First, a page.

After a couple of days I could stand up and walk around. Which was sad because I truly enjoyed it when Solomon picked me up in those muscular brown arms of his and carried me to the bathroom. He would sit me down on the edge of the big old claw foot tub so Miss Lottie could come in and watch over me in case I got dizzy again.
When the boys weren’t there, she would tell me stories about her childhood. Stories layered with poverty and prejudice but told without hatred or resentment. She always focused on the good times with her family and the small things that made life bearable and gave her hope.
It is still hard for me to understand her acceptance, “that’s just the way things were back then.” But I am what I am, and have no point of reference in my own life for such cruelty. I can get angry and empathize but I’ll never really know.
I felt good enough to leave after five days. Solomon drove me around until I saw Mrs. Beatty’s house. It took longer since I had to sit in the back and keep my head down most of the time, just peeking up when we drove by white farmhouses. Apparently, a black man driving around with a white woman would get stopped and there would be some made up reason to slam him down on the ground, cuff him and haul him into jail. No matter what the white woman said. Solomon said the police had stopped him several times to make sure he hadn’t stolen his own car.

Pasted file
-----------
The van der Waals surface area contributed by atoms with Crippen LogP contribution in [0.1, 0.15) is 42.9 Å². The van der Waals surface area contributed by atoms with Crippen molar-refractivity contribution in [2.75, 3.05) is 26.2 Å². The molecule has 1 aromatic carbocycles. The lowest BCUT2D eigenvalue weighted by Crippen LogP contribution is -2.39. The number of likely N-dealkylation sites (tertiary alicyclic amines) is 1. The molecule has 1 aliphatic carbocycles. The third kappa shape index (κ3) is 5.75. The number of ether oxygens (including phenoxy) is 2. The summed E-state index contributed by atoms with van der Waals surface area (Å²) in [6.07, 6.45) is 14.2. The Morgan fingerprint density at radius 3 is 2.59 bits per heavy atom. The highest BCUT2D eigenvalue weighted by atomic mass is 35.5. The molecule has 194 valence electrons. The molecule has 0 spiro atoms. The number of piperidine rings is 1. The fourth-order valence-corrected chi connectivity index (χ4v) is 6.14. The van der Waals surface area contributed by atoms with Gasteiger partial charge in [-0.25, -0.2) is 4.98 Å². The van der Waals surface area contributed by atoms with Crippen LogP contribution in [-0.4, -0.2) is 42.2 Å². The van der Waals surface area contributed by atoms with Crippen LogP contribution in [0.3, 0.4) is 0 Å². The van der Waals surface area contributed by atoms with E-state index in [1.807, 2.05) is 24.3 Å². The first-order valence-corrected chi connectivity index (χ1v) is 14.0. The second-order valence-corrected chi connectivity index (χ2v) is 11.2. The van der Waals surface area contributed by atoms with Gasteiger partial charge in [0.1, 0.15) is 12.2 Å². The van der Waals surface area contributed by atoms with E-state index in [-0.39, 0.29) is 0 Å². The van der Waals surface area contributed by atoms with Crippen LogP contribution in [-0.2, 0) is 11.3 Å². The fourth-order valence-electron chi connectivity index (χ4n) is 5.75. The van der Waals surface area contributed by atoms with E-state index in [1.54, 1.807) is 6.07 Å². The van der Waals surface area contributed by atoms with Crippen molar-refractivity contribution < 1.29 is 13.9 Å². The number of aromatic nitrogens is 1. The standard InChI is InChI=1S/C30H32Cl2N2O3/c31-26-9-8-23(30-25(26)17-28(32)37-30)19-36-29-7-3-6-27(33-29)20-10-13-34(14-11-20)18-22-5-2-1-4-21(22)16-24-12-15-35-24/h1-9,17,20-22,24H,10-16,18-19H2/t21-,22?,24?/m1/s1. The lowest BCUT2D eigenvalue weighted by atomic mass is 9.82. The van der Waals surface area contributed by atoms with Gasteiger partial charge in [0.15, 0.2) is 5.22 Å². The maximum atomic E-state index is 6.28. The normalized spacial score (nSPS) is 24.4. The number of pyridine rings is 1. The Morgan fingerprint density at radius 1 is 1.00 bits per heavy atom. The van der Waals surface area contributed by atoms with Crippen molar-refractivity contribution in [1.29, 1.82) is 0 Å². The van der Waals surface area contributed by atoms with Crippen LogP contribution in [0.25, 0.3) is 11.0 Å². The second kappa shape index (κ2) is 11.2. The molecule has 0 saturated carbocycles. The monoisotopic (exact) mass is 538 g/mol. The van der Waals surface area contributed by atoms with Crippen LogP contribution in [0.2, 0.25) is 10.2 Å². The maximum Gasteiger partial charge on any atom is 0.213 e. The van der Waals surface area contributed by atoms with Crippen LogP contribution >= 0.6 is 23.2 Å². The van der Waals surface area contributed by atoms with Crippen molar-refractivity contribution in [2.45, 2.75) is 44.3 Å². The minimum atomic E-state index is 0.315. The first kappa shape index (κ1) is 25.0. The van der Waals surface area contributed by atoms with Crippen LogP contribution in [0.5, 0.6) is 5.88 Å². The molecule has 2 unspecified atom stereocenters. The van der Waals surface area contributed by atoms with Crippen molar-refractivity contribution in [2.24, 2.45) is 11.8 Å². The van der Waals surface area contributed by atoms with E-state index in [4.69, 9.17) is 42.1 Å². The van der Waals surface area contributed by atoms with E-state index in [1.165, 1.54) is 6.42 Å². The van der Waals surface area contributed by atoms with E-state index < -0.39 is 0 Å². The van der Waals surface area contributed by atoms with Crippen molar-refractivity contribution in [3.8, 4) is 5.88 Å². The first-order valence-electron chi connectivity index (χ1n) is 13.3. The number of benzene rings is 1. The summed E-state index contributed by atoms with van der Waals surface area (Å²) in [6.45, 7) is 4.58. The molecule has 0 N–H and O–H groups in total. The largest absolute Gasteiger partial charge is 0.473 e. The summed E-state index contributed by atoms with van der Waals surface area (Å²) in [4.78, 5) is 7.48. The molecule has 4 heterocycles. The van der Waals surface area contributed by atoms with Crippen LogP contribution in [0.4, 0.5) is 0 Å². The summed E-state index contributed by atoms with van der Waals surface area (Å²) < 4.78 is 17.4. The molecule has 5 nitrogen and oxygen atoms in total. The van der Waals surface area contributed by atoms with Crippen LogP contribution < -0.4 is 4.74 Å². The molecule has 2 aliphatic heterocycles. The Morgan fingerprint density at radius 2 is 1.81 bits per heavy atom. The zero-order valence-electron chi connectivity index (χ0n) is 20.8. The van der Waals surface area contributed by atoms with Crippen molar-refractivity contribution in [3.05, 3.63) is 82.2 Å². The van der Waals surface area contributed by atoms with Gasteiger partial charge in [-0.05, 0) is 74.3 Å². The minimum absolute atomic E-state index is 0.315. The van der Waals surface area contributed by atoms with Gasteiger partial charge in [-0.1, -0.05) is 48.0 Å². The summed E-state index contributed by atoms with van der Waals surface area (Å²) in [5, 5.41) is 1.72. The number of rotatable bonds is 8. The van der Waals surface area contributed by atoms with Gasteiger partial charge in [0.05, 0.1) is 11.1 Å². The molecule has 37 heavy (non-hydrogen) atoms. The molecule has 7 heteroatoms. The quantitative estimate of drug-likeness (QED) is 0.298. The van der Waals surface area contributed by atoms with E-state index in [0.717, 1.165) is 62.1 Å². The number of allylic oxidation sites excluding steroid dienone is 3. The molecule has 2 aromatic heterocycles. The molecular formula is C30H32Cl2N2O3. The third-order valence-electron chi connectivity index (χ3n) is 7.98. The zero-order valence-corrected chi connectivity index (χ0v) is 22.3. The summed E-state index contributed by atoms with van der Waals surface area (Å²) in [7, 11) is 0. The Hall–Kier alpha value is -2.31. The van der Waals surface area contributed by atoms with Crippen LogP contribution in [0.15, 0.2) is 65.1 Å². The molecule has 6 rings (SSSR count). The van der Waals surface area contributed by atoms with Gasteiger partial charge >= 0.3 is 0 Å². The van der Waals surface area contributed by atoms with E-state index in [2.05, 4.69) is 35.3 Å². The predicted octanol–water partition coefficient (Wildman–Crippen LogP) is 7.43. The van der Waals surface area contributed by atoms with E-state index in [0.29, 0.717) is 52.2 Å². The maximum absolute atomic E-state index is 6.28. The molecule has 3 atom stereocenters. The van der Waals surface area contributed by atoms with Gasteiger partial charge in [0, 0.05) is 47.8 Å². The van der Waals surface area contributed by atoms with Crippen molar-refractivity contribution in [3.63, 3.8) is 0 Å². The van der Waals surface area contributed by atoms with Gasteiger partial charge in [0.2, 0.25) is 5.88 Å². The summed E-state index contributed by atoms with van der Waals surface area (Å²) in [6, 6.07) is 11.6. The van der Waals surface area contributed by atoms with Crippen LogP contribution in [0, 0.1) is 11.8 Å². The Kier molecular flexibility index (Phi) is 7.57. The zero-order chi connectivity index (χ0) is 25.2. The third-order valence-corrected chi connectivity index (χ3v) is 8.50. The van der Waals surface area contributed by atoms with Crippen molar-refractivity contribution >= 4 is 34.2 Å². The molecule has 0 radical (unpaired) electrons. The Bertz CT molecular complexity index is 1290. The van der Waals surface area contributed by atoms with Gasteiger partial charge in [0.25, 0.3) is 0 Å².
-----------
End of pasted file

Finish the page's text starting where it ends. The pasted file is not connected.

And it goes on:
My boyfriend was back from Arkansas by then and wondering where the hell I’d been. He was sitting on the front porch swing looking lost when we pulled up, and little freaked when Solomon walked me up to the house. But he was a good guy, never one to jump to false conclusions. I thanked Solomon, kissed him on the cheek before he left, causing Mrs. Beatty to almost faint behind the screen door.
The rest of the summer I had bouts of dizziness and nauseousness, but never did go to a doctor and it eventually went away. My enthusiasm for selling bibles quickly wained. It got so that I hated the job as much as the pervasive racism of Cornith, Mississippi. I made very little money that summer and not long after we were back in Kentucky I broke up with my boyfriend. His Bible selling experience turned him into a hand raising, praise Jesus, born again Christian. I just couldn’t handle that. But all and all, I benefitted from the experience and Miss Lottie and her boys will always have a special place in my heart.